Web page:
The main objective is to assess whether the use of both IMA during CABG (BIMA) improves survival and reduces the need for further interventions over that observed with a single IMA (SIMA).
Two-arm, randomised multi-centre trial. Patients will be randomised to SIMA or BIMA to the left side of the heart with supplemental vein or radial artery grafts as required.
Patients may be enrolled if they fulfil the following eligibility criteria:
1. CABG patients with multi-vessel coronary artery disease (including urgent and off-pump CABG patients)
1. IMA placed to right coronary artery
2. Single graft
3. Redo CABG
4. Evolving myocardial infarction
5. Concomitant valve surgery
Randomisation and Enrolment Process
All patients requiring CABG should be considered for entry into the study. Centres should keep a screening log and record if the patient is entered into the study and if not the reason why not. Patients who meet the eligibility criteria and give written informed consent should be randomised.
Each investigator is requested to randomise 54 patients (27 per annum or 2-3 patients per month) over a 2 year period.
Randomisation will be performed by telephone contact with the trial co-ordinating centre (the Clinical Trials and Evaluation Unit (CTEU) based at the Royal Brompton Hospital in London). The randomisation service will be available 09:00-17:00 (UK time). Centres will be asked for a few simple details about the patient including initials, date of birth and eligibility criteria. The caller will be given the procedure allocation (SIMA or BIMA) and a fax will be sent to the centre confirming this.
Eligible patients will be randomised in equal proportions between the two surgical strategies SIMA or BIMA. The allocated procedure will be performed by a trial nominated surgeon who has been approved by the Trial Steering Committee as being sufficiently experienced (ie. performed >50 BIMA procedures).
Randomisation will be stratified by centre with specific tables using block allocation to provide treatment distribution in equal proportions. The block size will itself be subject to random variation.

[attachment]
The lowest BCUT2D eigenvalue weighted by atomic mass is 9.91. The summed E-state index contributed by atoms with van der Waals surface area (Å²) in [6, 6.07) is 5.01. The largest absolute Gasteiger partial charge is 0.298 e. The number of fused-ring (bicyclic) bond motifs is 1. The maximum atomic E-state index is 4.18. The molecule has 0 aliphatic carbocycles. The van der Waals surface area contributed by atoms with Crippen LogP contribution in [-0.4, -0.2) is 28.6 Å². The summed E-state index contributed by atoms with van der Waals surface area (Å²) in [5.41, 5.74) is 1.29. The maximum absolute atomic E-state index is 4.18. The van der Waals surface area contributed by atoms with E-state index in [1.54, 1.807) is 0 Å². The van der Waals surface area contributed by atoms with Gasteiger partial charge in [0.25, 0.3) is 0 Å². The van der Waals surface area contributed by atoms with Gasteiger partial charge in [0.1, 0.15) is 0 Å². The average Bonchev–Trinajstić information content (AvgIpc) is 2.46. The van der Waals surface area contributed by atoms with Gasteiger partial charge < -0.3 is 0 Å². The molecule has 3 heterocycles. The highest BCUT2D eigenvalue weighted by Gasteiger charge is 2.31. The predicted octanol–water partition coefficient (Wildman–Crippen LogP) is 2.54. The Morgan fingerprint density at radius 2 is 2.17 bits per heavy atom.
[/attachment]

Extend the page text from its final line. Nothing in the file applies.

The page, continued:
To reduce the possibility of outcome measure events occurring after randomisation and before revascularisation, surgery should be performed within 6 weeks of randomisation.
Patients will be followed up 6 weeks post surgery and annually thereafter up to 10 years. Patients will also be flagged at the Office of National Statistics (ONS) for long term follow-up for death and other major adverse events.
Death from any cause (cardiovascular and non-cardiovascular mortality).
Secondary clinical outcome measures will be assessed in a blinded fashion by the Clinical Events Review Committee. These outcomes will be measured in hospital, at routine 6 week clinical follow-up and from telephone questionnaires. Outcomes are as follows:-
Death will be classified into cardiac, other vascular and non-cardiovascular, where possible, using autopsy reports and death certificates. Death will also be classified by ICD code:
Death due to cardiac causes: Cardiac causes of death such as congestive heart failure, arrhythmia or myocardial infarction.
Other vascular causes of death: Vascular causes of death such as pulmonary embolus, dissection, cerebrovascular accident or bleeding event.